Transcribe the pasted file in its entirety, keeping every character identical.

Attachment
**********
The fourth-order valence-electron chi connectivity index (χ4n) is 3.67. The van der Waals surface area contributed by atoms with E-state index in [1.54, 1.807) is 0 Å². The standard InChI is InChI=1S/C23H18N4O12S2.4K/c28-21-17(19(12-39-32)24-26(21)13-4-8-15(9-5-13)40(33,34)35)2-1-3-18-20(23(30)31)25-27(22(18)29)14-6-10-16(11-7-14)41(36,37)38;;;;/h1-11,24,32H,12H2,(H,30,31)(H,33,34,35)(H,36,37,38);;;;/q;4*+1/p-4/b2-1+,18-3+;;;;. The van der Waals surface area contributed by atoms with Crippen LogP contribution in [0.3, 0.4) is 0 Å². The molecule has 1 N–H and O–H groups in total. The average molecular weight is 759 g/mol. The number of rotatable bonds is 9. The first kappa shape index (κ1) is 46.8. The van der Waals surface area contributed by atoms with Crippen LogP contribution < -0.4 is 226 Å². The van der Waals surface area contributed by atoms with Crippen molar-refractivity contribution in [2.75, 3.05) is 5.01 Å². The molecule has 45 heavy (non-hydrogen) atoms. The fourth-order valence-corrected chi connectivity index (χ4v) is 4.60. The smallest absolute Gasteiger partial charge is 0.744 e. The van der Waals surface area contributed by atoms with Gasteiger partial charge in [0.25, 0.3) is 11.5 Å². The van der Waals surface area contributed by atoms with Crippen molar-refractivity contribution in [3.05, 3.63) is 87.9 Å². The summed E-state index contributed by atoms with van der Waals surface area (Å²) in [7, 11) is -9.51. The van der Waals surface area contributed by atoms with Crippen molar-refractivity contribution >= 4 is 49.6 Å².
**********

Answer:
The fourth-order valence-electron chi connectivity index (χ4n) is 3.67. The van der Waals surface area contributed by atoms with E-state index in [1.54, 1.807) is 0 Å². The standard InChI is InChI=1S/C23H18N4O12S2.4K/c28-21-17(19(12-39-32)24-26(21)13-4-8-15(9-5-13)40(33,34)35)2-1-3-18-20(23(30)31)25-27(22(18)29)14-6-10-16(11-7-14)41(36,37)38;;;;/h1-11,24,32H,12H2,(H,30,31)(H,33,34,35)(H,36,37,38);;;;/q;4*+1/p-4/b2-1+,18-3+;;;;. The van der Waals surface area contributed by atoms with Crippen LogP contribution in [0.3, 0.4) is 0 Å². The molecule has 1 N–H and O–H groups in total. The average molecular weight is 759 g/mol. The number of rotatable bonds is 9. The first kappa shape index (κ1) is 46.8. The van der Waals surface area contributed by atoms with Crippen LogP contribution < -0.4 is 226 Å². The van der Waals surface area contributed by atoms with Crippen molar-refractivity contribution in [2.75, 3.05) is 5.01 Å². The molecule has 45 heavy (non-hydrogen) atoms. The fourth-order valence-corrected chi connectivity index (χ4v) is 4.60. The smallest absolute Gasteiger partial charge is 0.744 e. The van der Waals surface area contributed by atoms with Gasteiger partial charge in [0.25, 0.3) is 11.5 Å². The van der Waals surface area contributed by atoms with Crippen molar-refractivity contribution in [3.05, 3.63) is 87.9 Å². The summed E-state index contributed by atoms with van der Waals surface area (Å²) in [7, 11) is -9.51. The van der Waals surface area contributed by atoms with Crippen molar-refractivity contribution >= 4 is 49.6 Å².